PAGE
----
Directed by Marcus Nispel
Written by Thomas Dean Donnelly, Joshua Oppenheimer and Sean Hood, from
the Robert E. Howard character
Conan The Barbarian is violent, bloody fantasy, a relentless collection of action sequences barely strung together around a revenge plot and a couple of nasty supernatural villains. It’s big, burly and not very smart. In other words, it’s everything anyone going to a Conan movie should be expecting. And in having modest ambitions, Conan succeeds.
Yes, there is a shadow of the Governator to step out from under. In his two appearances as Robert E. Howard’s Cimmerian warrior—1982’s Conan The Barbarian and 1984’s Conan The Destroyer— Arnold Schwarzenegger was becoming a star. Neither film was particularly well-received at the time, but Arnie went on to massive fame with The Terminator, Commando and Predator, and so in hindsight he’s all anyone thinks of when they think Conan on-screen. The first Conan movie has a lot going for it, including that most masculine of directors, John Milius, and a wit in the script that has aged well. “What is best in life?” Conan is asked. “To crush your enemies, see them driven before you and to hear the lamentations of their women.” That line is damn hard to top.
But early-80s Conan is also hampered by longueurs. It’s about 20 minutes longer than it needs to be, which is a fair amount of fat that could have been trimmed. That’s an advantage the new movie has over its predecessor.
The new man to strap on the loincloth and swing the sword is Jason Momoa, recently very convincing as the horselord Khal Drogo in HBO’s Game of Thrones. Though he’s lacking in Schwarzenegger’s unearthly charisma, he certainly fulfills the physical requirements of the role. His Kubrick-esque glare and ease with props (like enormous broadswords) serves him well.
And the movie around him? Well, if Conan was the movie, he would be drunk in a tavern. He’d be lurching from one fight to another, lopping off heads here and there, grabbing at the serving wenches and getting his balls handed to him other times, eventually falling apart in a chaotic mess at the end. But if you were in the corner sipping your mead and watching from a safe distance, there’d be plenty of entertainment value.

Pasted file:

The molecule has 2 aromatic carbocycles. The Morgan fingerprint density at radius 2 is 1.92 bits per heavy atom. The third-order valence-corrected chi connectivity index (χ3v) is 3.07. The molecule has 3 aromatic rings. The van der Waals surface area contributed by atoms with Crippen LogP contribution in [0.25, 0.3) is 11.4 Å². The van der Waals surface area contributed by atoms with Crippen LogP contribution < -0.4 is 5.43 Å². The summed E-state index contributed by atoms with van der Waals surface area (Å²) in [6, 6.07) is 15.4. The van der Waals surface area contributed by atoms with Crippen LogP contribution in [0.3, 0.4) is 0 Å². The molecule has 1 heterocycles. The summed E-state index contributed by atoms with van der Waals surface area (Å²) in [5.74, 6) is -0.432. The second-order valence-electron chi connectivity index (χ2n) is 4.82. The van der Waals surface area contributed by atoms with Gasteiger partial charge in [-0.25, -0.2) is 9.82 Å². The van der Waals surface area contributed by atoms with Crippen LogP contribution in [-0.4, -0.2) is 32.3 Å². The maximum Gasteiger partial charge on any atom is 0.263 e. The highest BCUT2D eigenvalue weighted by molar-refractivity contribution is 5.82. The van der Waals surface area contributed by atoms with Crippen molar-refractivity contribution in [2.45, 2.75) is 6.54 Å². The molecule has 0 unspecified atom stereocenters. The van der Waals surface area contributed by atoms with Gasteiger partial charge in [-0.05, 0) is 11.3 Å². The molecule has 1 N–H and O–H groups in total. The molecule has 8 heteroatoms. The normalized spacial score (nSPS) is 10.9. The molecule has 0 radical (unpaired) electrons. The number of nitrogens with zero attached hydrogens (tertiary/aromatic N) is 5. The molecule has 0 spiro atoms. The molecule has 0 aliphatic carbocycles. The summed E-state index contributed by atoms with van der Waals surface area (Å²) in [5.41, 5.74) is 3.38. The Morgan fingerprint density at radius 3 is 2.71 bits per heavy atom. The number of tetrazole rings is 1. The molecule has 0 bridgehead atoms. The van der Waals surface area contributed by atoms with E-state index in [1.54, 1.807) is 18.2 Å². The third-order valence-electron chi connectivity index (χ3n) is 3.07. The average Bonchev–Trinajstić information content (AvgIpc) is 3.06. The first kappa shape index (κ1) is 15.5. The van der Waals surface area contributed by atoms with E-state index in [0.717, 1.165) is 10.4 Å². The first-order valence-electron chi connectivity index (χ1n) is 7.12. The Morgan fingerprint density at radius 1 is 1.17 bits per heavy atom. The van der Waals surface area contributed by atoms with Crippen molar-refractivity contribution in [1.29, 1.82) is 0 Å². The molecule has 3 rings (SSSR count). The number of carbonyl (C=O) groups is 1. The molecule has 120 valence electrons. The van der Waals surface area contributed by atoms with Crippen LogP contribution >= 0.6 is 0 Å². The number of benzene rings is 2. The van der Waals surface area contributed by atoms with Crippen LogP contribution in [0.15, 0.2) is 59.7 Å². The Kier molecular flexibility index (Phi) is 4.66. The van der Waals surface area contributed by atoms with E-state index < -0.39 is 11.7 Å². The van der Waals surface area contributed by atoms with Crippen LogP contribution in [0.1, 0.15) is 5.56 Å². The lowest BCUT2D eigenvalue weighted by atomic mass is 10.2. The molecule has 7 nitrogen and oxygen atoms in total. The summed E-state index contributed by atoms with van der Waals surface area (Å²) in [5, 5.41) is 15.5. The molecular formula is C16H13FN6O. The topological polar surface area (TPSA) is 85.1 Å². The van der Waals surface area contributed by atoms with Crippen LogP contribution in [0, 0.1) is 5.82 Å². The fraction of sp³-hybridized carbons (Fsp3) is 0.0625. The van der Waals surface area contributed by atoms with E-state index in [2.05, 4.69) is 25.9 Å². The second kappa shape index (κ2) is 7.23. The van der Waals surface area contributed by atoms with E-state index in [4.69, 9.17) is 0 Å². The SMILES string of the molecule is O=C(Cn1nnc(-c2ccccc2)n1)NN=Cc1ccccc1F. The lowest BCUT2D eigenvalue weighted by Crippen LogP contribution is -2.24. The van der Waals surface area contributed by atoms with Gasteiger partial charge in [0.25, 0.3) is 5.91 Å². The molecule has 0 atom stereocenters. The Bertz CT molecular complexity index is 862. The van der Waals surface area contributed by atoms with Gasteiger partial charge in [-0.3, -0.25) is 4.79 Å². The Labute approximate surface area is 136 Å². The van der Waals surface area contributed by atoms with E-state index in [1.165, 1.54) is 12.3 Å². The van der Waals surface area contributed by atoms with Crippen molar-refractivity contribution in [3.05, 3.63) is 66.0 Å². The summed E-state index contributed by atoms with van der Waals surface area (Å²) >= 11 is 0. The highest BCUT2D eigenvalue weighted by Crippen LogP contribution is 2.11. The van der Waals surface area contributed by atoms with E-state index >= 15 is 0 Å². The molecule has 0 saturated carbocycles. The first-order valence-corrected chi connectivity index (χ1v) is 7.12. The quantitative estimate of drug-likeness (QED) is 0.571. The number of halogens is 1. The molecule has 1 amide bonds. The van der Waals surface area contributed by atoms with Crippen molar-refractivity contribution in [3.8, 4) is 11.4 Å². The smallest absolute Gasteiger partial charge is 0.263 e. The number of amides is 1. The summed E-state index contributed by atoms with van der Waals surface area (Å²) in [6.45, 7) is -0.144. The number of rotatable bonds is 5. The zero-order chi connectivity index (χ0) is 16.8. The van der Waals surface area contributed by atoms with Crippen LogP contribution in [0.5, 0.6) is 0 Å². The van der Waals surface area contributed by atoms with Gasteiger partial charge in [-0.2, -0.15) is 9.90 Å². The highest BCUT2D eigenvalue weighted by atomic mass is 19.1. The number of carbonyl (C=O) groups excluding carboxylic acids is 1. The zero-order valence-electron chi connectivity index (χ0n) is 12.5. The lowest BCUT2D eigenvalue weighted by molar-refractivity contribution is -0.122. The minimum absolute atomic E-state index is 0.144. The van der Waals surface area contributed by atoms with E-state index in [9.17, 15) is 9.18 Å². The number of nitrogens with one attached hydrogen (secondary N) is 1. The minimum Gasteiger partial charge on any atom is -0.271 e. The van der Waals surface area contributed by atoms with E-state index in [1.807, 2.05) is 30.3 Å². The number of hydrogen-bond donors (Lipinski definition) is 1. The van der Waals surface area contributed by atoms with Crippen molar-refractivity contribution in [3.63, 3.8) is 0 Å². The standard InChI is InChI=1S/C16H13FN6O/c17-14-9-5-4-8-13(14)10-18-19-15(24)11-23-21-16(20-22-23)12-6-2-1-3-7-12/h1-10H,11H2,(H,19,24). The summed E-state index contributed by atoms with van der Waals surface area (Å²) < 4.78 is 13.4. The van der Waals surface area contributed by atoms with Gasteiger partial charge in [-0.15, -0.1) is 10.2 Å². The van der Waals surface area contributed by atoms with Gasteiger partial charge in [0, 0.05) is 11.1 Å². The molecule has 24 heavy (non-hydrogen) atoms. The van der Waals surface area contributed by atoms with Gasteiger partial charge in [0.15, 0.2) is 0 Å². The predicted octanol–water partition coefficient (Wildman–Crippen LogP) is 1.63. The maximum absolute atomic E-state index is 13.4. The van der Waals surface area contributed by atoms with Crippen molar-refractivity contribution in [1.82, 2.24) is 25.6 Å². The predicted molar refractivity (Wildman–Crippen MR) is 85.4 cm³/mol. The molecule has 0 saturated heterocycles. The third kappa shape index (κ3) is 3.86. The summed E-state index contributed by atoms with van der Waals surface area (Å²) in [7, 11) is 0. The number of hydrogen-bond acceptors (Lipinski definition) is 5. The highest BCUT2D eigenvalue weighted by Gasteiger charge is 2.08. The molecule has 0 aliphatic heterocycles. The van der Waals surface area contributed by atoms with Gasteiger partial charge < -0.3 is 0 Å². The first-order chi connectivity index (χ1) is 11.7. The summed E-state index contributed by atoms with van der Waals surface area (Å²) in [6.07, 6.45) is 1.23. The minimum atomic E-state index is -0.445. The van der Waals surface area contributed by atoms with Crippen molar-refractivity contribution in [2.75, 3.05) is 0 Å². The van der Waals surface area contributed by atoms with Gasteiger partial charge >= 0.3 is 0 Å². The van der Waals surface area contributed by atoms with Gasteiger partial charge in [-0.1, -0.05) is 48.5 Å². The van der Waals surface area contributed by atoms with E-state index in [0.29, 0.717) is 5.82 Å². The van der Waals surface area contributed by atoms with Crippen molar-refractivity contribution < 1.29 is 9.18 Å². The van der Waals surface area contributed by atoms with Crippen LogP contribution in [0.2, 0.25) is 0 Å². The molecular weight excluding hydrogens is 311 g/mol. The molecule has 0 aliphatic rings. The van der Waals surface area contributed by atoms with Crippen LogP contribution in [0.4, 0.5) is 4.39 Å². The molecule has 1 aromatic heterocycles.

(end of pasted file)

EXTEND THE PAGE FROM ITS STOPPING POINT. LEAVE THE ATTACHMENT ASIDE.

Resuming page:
Conan is born on the battlefield, his father (a bewhiskered Ron Perlman) providing a quick cesarean to his dying mother. Young Conan (Leo Howard) is a natural warrior, holding his own when his village is overrun by nasties, even when his father is killed by Khalar Zym (Stephen Lang), who is looking for a piece to an ancient mask, the wearer of which will have all sorts of supernatural power. Zym also wants to use the mask to resurrect his dead wife, who apparently had witchy powers, though they weren’t enough to save her getting burned up in the first place. Zym’s daughter, the delightfully evil Marique (Rose McGowan), is also a spell-caster. She’s a lot of fun, and one wishes she and Conan had more time together. Since her dad treats her so badly, one thinks maybe Conan could sway her allegiance if he could get his hands on her. But unfortunately he’s too busy saving the life of virginal Tamara (Rachel Nichols) who is also important to Zym’s power play. Nichols doesn’t seem to realize what kind of movie she’s in, playing Tamara way too straight in a valley-girl accent that’s every kind of wrong. Though she’s a monk, she has some serious moves with a blade, has no problem with the odd disembowelment. However, she still requires saving at least three times, which is more than irritating, since Conan has better things to do. And the reason she’s so important for Zym’s ritual is never really explained.
And yes, as the movie lurches and sways from dismemberment to beheading, there are plenty of moments to make one groan. Less-than-convincing CGI sand warriors? A cliff-jump escape and ship waiting that weren’t there a moment before? A chaotic finale that makes little-to-no-sense? And the Terrible Tamara? Yes, all bad.
But Momoa is a lot of fun to watch, and just seeing an R-Rated Conan movie again is a treat, with all the painted backdrops, giant water serpents and raging pirates. It’s brutal and satisfying, despite the stupidity. I wished I cared more about the people onscreen, but I feel as if the blueprint was drafted this time out. The pieces are all in place, now we need someone with a bit more imagination behind the camera and at the script stage. There’s plenty of more fun to be had with Conan, now we’ve all been re-baptized in arterial spray.
One last thing: Conan The Barbarian offers the most pointless use of 3D that I’ve seen to date. It does absolutely nothing to improve the experience, it just darkens the screen enough to lose detail in the backgrounds and provide a headache. I am now starting to think a boycott of 3D is called for, especially given the gouging we take to see one of these movies. Adding $3 to $4 to a ticket for a 3D movie just adds insult to the injury.